Our blog has previously featured posts about the concept of aging in place. Survey results suggest that the vast majority (93% of respondents aged 65 or older) of Canadians wish to continue living at home for as long as possible as they age. Benefits of aging in place may include lower costs (relative to living in long-term care), increased comfort, slower advancement of memory loss, strengthening of social networks, and continued independence and self-determination.
For many, with old age comes physical limitations that may result in decreased mobility and expose seniors to an increased risk of accidents while living at home, whether they are living with or without the assistance of caregivers or other support, absent sufficient safety measures. We recently discovered a guide to making homes senior-safe, which is available online for free through the Senior Safety Reviews website.
The guide features the following:
- 34 practical tips to assist in preventing falls;
- Measures that may assist in the prevention of theft, elder abuse, burns and fires;
- Technology that can be used to promote at-home safety; and
- Preparing the home for extreme weather.
The guide reports that, notwithstanding the goal of many individuals to remain at home into old age, only 1% of homes are currently equipped to safely facilitate aging in place.
This user-friendly guide may be of assistance to older clients and supportive family members in allowing seniors to safely age in place.
Thank you for reading.
As noted in a recent article in the Huffington Post, your chances of dying are one in one. However, WHAT you will die from is not so certain.
The article in the Huffington Post, by Dean Praetorius, reports, in pictorial form no less, on the 2010 edition of “Injury Facts”, published by the National Safety Council, out of the U.S. The National Safety Council report provides the lifetime odds of death for selected causes of death for the U.S. in 2006. These odds are as follows:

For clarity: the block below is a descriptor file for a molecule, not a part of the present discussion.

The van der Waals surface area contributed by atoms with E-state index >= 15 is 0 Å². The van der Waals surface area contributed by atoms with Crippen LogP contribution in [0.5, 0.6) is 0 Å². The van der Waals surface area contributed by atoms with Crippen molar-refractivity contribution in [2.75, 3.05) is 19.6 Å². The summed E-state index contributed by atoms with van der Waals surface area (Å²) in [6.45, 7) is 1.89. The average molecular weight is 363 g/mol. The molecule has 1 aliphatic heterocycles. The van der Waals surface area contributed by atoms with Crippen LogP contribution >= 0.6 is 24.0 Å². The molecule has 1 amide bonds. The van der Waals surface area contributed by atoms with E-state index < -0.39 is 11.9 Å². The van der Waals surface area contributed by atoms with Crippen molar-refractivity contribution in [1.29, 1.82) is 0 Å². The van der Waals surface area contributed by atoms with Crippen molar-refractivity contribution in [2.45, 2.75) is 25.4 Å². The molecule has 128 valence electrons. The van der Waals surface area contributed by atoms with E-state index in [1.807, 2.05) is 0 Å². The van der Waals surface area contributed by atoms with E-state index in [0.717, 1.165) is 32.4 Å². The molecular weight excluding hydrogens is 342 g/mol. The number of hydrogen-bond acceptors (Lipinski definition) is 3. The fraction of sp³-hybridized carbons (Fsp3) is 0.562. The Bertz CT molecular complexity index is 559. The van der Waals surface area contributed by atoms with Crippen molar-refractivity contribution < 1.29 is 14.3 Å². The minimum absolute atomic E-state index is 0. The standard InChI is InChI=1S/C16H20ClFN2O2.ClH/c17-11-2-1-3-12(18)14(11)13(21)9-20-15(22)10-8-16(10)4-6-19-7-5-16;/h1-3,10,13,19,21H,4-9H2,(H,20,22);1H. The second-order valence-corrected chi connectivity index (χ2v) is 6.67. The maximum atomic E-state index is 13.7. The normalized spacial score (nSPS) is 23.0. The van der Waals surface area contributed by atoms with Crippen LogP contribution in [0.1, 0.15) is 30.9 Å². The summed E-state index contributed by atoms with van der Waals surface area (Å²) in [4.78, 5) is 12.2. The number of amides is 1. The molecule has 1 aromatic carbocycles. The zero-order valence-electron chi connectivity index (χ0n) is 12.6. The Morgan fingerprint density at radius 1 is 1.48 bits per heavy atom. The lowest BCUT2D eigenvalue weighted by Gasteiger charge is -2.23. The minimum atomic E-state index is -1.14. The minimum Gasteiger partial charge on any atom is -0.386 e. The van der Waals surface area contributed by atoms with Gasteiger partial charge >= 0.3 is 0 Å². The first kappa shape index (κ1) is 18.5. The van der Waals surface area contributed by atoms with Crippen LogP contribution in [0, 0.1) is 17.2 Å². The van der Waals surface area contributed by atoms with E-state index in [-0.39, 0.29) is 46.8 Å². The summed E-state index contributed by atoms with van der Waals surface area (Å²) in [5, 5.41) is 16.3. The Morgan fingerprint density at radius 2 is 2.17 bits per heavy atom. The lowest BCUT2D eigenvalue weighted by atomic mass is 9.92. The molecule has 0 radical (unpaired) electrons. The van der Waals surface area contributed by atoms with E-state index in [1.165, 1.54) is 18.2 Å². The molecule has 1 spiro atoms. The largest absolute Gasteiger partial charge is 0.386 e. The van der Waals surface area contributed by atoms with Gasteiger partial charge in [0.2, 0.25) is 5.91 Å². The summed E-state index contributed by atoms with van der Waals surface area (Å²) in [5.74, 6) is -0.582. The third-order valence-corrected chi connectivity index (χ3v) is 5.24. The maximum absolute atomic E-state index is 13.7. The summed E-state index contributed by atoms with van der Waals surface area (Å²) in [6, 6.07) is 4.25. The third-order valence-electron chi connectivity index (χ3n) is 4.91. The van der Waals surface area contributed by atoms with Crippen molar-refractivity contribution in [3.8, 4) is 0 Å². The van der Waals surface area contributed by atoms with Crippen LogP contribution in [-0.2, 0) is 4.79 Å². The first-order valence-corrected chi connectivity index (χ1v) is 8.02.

Heart disease: 1 in 6
Cancer: 1 in 7
Stroke: 1 in 28
Motor vehicle accidents: 1 in 85
Intentional self harm: 1 in 115
Accidental poisoning/noxious substances: 1 in 139
Falls: 1 in 184
Car occupant: 1 in 272
Assault by firearms: 1 in 300
Pedestrian: 1 in 623
Motorcycle rider: 1 in 802
Accidental drowning: 1 in 1,073
Exposure to smoke, fire: 1 in 1,235
Bicycle accidents: 1 in 4,147
Air and space transport accidents: 1 in 5,862
Firearms discharge: 1 in 5,981
Exposure to excessive natural heat: 1 in 6,174
Exposure to electric current, radiation, temperature and pressure: 1 in 9,412
Cataclysmic storm: 1 in 51,199
Hornets, wasps, bees: 1 in 62,950
Lightning: 1 in 81,701
Dog bite/attack: 1 in 119,998
Earthquake: 1 in 153,597
Be careful out there. We may not be able to beat the odds, but hopefully we can delay the payout as long as possible.
Paul E. Trudelle – Click here for more information on Paul Trudelle.
Listen to Pre-probate Checklist
They then wrap up their ongoing discussion about some useful steps to remember when administering an estate.